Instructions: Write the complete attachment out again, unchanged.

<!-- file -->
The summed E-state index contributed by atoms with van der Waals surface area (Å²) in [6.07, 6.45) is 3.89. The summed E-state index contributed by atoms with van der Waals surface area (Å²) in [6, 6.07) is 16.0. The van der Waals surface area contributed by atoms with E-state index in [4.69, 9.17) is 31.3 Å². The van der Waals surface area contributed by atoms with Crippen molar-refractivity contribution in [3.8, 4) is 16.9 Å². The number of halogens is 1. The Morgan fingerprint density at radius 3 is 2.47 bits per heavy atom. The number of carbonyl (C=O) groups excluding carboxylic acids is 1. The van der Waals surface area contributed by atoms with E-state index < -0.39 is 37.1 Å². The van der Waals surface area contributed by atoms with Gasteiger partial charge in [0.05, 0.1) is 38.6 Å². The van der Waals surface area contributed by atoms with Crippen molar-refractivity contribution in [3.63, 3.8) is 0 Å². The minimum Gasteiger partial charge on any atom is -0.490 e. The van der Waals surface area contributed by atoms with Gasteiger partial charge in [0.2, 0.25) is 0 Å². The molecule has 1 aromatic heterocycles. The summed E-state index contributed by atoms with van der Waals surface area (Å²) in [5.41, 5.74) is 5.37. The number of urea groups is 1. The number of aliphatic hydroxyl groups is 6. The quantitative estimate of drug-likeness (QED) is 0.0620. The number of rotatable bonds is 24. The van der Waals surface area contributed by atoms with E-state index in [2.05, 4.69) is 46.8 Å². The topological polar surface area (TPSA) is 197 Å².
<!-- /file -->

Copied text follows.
The summed E-state index contributed by atoms with van der Waals surface area (Å²) in [6.07, 6.45) is 3.89. The summed E-state index contributed by atoms with van der Waals surface area (Å²) in [6, 6.07) is 16.0. The van der Waals surface area contributed by atoms with E-state index in [4.69, 9.17) is 31.3 Å². The van der Waals surface area contributed by atoms with Crippen molar-refractivity contribution in [3.8, 4) is 16.9 Å². The number of halogens is 1. The Morgan fingerprint density at radius 3 is 2.47 bits per heavy atom. The number of carbonyl (C=O) groups excluding carboxylic acids is 1. The van der Waals surface area contributed by atoms with E-state index < -0.39 is 37.1 Å². The van der Waals surface area contributed by atoms with Gasteiger partial charge in [0.05, 0.1) is 38.6 Å². The van der Waals surface area contributed by atoms with Crippen molar-refractivity contribution in [3.63, 3.8) is 0 Å². The minimum Gasteiger partial charge on any atom is -0.490 e. The van der Waals surface area contributed by atoms with Gasteiger partial charge in [0.2, 0.25) is 0 Å². The molecule has 1 aromatic heterocycles. The summed E-state index contributed by atoms with van der Waals surface area (Å²) in [5.41, 5.74) is 5.37. The number of urea groups is 1. The number of aliphatic hydroxyl groups is 6. The quantitative estimate of drug-likeness (QED) is 0.0620. The number of rotatable bonds is 24. The van der Waals surface area contributed by atoms with E-state index in [2.05, 4.69) is 46.8 Å². The topological polar surface area (TPSA) is 197 Å².